We’re a week into the Mondo Beyondo Winter Dream Lab on The Gifts of Imperfection. Though it’s early days, I’m certain that it’s perfectly timed to keep me moving forward, doing the hard work I need to do.
As promised, I’m checking in and exploring some of the ideas and concepts we’re discussing and thinking about in the course. One that hit close to home for me as I read Brené’s book The Gifts of Imperfection and when Jen, Brené and Andrea introduced it as part of the course is the power of being brave and speaking your truth.
It’s an idea that I’ve struggled with throughout the evolution of Coffees & Commutes and on my personal journey of self-discovery as I share it here. In this place, I often write about feelings and emotions that I don’t otherwise talk about in my offline life.
I write about it. And sometimes when I do, I worry about writing it.
I’ve always considered myself to be honest and open by nature. But in the last year, I’ve realized that I’m not as comfortable talking about my feelings as I thought I once was. It’s hard to share your worries and fears when you are slugging through mud thick with insecurity, to confess your vulnerabilities even with the people who are closest to you. I think that I believed that speaking it would make it more real and leave me open to judgment, judgment I couldn’t afford because I was too busy criticizing myself.
When I first confessed my battle with depression, I went through the motions of letting those in my real life know. Even my closest girlfriend was surprised. She felt it had come out of the blue and told me that from her perspective I had my life completely together, that I was doing a good job.
Though I appreciated the sentiment and words of support that were intended to bolster my confidence, it confirmed to me just how sucked under I was. I had spent months internalizing my grief and lack of self worth. It had welled inside of me cloaking my chest in a heavy, grey blanket. I would cry all the way to work and then home again. I had reached the point when there were days that I even cried at work. Secure in my home I would sit and stare. I could not muster the energy to do the simplest of tasks. Everything was a chore, and everyday living overwhelmed me. I wasn’t sleeping, and most nights I spent hours tossing and turning. I dreaded time alone with my children, so much that I did whatever I could to avoid it. Just writing about it makes my heart race in fear. The memory is painful and acute.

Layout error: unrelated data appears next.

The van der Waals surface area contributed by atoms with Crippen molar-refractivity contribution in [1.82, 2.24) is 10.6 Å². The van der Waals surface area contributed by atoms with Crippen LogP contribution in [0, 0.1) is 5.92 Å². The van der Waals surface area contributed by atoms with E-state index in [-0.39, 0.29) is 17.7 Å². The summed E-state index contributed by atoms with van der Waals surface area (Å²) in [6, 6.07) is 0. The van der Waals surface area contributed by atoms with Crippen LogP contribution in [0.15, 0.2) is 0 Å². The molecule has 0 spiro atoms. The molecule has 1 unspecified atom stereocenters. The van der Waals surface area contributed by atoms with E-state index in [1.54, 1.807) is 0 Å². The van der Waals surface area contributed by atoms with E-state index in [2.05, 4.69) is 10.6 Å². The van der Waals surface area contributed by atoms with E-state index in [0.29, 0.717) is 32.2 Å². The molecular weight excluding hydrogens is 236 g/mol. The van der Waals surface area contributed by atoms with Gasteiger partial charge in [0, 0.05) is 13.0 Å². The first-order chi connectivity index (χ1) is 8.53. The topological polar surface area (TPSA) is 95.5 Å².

Brené defines shame as:
The intensely painful feeling or experience of believing that we are flawed and therefore unworthy of love and belonging.
She says that we’ve lost touch with the power of speaking honestly and openly about who we are and how we feel, suggesting that “ordinary courage is putting our vulnerability on the line.”
When I read that, I cried. I cried because I felt like someone who understood where I was coming from was giving me permission to be honest. To share. To fully explore my feelings with myself and all of you. That maybe, for once, I was doing it right. And it was okay.
For almost a year, I’ve been opening myself up to virtual strangers, writing words that sometimes leave me feeling vulnerable. And though it doesn’t always sit comfortably, I keep doing it. I do it because it provides an outlet to fully explore and release my thoughts. I do it because I enjoy your comments, your ideas, your support. I do it because of the sense of community that comes from getting to know each other, from becoming friends. And I do it because so many of you have said here and through private e-mails that you identify with my struggle. I hope my journey can be an olive branch to someone else when they need it.
But most importantly I do it for me. I do it because it forces me to be honest with myself. And by putting it in black and white I’m more likely to follow through. This blog holds me accountable—and that is exactly what I need.
Shame hates it when we reach out and tell our story. It hates having words wrapped around it—it can’t survive being shared. Shame loves secrecy.
I think she’s right. There is power in words. There is power in sharing. There is power in community. I believe this more and more everyday
Image: ‘humanity. love. respect.‘ via Creative Commons license.